Networking – The Best Promotion for Successful Business

Over the years I have found that a large percentage of business is found through networking!  Needless to say, effective networking is vital to your continued business success.  Rarely does business just “fall into our laps.”  Instead, successful business partnerships are created when we target potential customers, establish communication and cultivate long term relationships.

It has always mystified me when I hear people say they never received any business from the events they go to.  When closely questioned, they admit to just attending events hoping that they will “strike it rich”.  To win at networking you first have to master the basics of networking, the first step toward connecting you with other people.

There is no magic wand or group that will give you networking results only opportunities for those results.  Below are the top secrets for networking.  Feel free to adapt these basics to your own approach, and develop a networking style that feels most natural and honest to you.  You will be networking like a professional in no time!

The Top Secrets for Networking Success at Association Functions

Before the Meeting
“I will prepare and some day my chance will come.” – 
Abraham Lincoln

  • Develop a memorable introduction for yourself. This is what we call your elevator speech.  In 5 to 45 seconds tell what you can do in terms of benefits for the other person.  Something that says to them that here is someone I need to listen to.  “Hello, my name is John Erdman and I help companies avoid becoming the “best kept secret in town!”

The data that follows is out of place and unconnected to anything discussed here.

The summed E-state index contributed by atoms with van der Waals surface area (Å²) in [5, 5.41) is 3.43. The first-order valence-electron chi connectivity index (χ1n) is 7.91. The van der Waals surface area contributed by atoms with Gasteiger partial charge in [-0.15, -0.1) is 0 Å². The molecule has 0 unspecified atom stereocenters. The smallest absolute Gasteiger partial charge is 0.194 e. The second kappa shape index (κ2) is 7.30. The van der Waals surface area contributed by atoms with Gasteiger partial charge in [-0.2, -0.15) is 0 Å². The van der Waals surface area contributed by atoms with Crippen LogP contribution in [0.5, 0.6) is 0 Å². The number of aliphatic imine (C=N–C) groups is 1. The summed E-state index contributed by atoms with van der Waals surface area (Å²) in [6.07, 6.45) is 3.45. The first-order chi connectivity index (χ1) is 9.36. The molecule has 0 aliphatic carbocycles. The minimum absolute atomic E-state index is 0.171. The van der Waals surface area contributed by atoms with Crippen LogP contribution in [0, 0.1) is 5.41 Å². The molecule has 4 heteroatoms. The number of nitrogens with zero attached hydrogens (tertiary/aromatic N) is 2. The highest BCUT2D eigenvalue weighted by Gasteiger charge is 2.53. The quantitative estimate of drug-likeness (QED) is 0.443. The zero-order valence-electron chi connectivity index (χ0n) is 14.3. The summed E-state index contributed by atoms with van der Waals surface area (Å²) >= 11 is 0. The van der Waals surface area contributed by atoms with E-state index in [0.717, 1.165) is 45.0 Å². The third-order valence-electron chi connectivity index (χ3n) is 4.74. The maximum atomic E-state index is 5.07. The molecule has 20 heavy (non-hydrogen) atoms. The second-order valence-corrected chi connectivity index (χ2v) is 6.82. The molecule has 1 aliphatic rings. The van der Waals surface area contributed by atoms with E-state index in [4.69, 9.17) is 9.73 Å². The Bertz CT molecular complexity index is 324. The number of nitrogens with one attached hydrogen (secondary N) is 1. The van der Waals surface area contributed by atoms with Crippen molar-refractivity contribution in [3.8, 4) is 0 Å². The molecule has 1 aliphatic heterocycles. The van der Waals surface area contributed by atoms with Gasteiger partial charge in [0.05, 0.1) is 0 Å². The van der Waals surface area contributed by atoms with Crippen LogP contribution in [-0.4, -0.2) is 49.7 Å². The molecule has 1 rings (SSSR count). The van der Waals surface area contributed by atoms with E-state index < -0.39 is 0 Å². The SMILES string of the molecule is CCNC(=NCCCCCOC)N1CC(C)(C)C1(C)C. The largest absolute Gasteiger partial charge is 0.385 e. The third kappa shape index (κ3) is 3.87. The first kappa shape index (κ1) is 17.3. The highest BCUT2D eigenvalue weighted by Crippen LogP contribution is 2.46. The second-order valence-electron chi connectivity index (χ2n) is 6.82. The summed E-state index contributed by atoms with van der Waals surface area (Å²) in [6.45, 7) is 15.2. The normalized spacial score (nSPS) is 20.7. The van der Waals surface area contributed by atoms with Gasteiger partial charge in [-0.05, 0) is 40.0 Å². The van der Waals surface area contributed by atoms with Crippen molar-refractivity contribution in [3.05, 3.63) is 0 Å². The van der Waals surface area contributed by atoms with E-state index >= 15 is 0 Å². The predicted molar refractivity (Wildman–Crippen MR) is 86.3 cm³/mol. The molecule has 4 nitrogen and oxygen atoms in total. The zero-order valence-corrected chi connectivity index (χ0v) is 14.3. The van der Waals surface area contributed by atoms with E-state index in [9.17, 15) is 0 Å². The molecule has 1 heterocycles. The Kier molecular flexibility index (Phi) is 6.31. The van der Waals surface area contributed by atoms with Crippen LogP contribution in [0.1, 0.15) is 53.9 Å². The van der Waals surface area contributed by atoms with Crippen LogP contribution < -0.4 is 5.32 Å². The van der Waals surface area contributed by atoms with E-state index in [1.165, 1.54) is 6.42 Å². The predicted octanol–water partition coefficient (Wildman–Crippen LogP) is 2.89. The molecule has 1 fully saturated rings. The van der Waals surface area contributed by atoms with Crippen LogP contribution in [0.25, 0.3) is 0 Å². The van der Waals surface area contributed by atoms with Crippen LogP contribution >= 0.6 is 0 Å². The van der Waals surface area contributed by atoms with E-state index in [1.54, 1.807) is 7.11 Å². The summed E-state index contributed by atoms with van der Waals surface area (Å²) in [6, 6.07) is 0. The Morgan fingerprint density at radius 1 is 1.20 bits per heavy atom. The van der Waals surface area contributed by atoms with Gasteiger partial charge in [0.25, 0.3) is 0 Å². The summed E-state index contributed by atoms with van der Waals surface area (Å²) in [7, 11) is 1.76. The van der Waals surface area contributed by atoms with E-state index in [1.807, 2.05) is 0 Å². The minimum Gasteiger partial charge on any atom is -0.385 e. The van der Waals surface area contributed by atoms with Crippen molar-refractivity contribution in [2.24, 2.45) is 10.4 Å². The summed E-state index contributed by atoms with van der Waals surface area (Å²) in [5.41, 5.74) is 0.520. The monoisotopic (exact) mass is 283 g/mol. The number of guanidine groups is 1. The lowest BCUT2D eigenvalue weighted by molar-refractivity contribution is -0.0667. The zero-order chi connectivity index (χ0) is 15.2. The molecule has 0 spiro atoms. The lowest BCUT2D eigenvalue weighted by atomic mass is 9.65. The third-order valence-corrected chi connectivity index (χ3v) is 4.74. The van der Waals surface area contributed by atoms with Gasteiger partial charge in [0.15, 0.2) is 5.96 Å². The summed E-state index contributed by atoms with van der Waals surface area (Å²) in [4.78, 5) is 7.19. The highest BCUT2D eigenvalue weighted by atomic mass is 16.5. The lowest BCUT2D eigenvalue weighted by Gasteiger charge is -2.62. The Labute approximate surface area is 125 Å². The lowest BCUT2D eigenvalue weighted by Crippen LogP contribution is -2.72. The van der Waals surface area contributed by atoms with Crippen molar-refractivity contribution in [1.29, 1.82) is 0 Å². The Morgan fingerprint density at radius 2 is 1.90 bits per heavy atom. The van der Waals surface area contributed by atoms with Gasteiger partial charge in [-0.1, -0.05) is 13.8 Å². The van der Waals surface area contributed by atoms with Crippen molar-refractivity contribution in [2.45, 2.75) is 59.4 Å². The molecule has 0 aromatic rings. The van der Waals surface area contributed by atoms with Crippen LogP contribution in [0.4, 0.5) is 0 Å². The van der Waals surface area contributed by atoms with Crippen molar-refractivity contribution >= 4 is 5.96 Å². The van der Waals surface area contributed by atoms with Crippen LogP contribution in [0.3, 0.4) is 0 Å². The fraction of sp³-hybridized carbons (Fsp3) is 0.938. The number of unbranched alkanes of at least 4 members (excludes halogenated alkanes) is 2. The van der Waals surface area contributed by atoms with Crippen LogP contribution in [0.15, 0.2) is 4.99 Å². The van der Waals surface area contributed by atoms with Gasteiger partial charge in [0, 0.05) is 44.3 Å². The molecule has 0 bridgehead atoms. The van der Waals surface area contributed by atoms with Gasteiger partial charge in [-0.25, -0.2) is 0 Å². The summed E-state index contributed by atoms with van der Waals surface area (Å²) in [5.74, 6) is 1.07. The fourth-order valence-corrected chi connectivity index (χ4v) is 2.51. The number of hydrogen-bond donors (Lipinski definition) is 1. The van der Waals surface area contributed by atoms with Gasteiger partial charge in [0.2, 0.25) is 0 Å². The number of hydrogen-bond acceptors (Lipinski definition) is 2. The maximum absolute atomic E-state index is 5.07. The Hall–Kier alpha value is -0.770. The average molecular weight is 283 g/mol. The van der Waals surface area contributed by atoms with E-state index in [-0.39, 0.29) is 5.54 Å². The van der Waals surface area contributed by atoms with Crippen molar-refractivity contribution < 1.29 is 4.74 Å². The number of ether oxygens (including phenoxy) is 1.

• Put business cards only in one pocket of your jacket.Leave the other pocket free to put in the business cards from your new contacts.  This way, you will look prepared when you pull your card out easily from one pocket instead of fishing through a pile of cards.  As nothing is more unprofessional looking then someone digging in pockets and purses looking for a business card and then giving out a dog eared card as the only one you can find.
  • Check your appearance (also your breath). You only get about ten seconds to make a first impression.  You can only do your best when you feel your best.  This does not mean that you never network unless you’re looking and feeling great but if you have the choice …..Why take a chance?

During the Meeting
“If a man is brusque in his manner, others will not cooperate…If he asks for something without having first established a proper relationship, it will not be given to him” 
– I’Ching: Book of Changes

  • Smile! Be friendly and show enthusiasm. No one wants to chat with someone who looks like they have been sucking on a vinegar bottle.  Enthusiastic people inspire other people to do great things.  People are drawn to pleasant people.
  • Ask questions and above all, listen to answers. Most events are also a social function.  Give and get information.  Ask other participants how long they have been involved in their occupation, what other groups do they belong to, or if they have heard the guest speaker before.  Find out what interests them and keep on that subject.  The key is the listening part of this pointer.  When you listen your way in, you don’t have to talk your way out.
  • Do not sell…Do not sell…Do not sell! This point cannot be emphasized enough!  Networking is a means of giving and getting information; it is a mutually beneficial exchange.  It is not a one-way street for you to make sales.  It is not making one party feel intruded upon at an event that was intended to be fun.  This is a great opportunity to find out about a person’s interests in a relaxed atmosphere, and to let them know how you can help them in the future; but do not try and close the deal at an event.  There is a time for everything, and this is not the time to sell.